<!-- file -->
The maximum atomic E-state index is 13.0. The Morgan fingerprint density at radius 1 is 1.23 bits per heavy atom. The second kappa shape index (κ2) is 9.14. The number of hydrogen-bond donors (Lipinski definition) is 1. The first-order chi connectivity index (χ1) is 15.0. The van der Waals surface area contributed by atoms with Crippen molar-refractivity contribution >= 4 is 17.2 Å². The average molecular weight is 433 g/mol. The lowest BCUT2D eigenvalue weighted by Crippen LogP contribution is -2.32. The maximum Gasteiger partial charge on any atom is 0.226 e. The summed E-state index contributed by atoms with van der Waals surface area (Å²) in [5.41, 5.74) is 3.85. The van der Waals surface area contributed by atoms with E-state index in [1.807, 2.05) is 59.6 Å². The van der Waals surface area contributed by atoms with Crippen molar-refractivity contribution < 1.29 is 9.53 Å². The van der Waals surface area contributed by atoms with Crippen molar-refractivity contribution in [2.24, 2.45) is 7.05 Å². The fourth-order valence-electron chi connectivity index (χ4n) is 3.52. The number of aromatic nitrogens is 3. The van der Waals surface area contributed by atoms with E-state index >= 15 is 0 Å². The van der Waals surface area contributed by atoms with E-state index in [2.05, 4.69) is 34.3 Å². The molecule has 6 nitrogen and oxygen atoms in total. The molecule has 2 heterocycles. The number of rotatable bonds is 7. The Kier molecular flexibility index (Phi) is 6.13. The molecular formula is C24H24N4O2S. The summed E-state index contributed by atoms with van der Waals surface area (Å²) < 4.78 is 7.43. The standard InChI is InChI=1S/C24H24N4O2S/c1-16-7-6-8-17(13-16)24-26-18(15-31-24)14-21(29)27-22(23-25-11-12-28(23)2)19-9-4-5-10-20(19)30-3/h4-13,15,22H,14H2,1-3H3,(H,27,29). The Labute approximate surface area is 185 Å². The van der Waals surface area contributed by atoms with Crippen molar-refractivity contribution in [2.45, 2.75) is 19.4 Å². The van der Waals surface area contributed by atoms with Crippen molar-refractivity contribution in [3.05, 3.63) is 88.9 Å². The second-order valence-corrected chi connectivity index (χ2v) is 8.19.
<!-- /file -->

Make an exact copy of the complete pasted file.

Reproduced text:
The maximum atomic E-state index is 13.0. The Morgan fingerprint density at radius 1 is 1.23 bits per heavy atom. The second kappa shape index (κ2) is 9.14. The number of hydrogen-bond donors (Lipinski definition) is 1. The first-order chi connectivity index (χ1) is 15.0. The van der Waals surface area contributed by atoms with Crippen molar-refractivity contribution >= 4 is 17.2 Å². The average molecular weight is 433 g/mol. The lowest BCUT2D eigenvalue weighted by Crippen LogP contribution is -2.32. The maximum Gasteiger partial charge on any atom is 0.226 e. The summed E-state index contributed by atoms with van der Waals surface area (Å²) in [5.41, 5.74) is 3.85. The van der Waals surface area contributed by atoms with E-state index in [1.807, 2.05) is 59.6 Å². The van der Waals surface area contributed by atoms with Crippen molar-refractivity contribution < 1.29 is 9.53 Å². The van der Waals surface area contributed by atoms with Crippen molar-refractivity contribution in [2.24, 2.45) is 7.05 Å². The fourth-order valence-electron chi connectivity index (χ4n) is 3.52. The number of aromatic nitrogens is 3. The van der Waals surface area contributed by atoms with E-state index >= 15 is 0 Å². The van der Waals surface area contributed by atoms with E-state index in [2.05, 4.69) is 34.3 Å². The molecule has 6 nitrogen and oxygen atoms in total. The molecule has 2 heterocycles. The number of rotatable bonds is 7. The Kier molecular flexibility index (Phi) is 6.13. The molecular formula is C24H24N4O2S. The summed E-state index contributed by atoms with van der Waals surface area (Å²) < 4.78 is 7.43. The standard InChI is InChI=1S/C24H24N4O2S/c1-16-7-6-8-17(13-16)24-26-18(15-31-24)14-21(29)27-22(23-25-11-12-28(23)2)19-9-4-5-10-20(19)30-3/h4-13,15,22H,14H2,1-3H3,(H,27,29). The Labute approximate surface area is 185 Å². The van der Waals surface area contributed by atoms with Crippen molar-refractivity contribution in [2.45, 2.75) is 19.4 Å². The van der Waals surface area contributed by atoms with Crippen molar-refractivity contribution in [3.05, 3.63) is 88.9 Å². The second-order valence-corrected chi connectivity index (χ2v) is 8.19.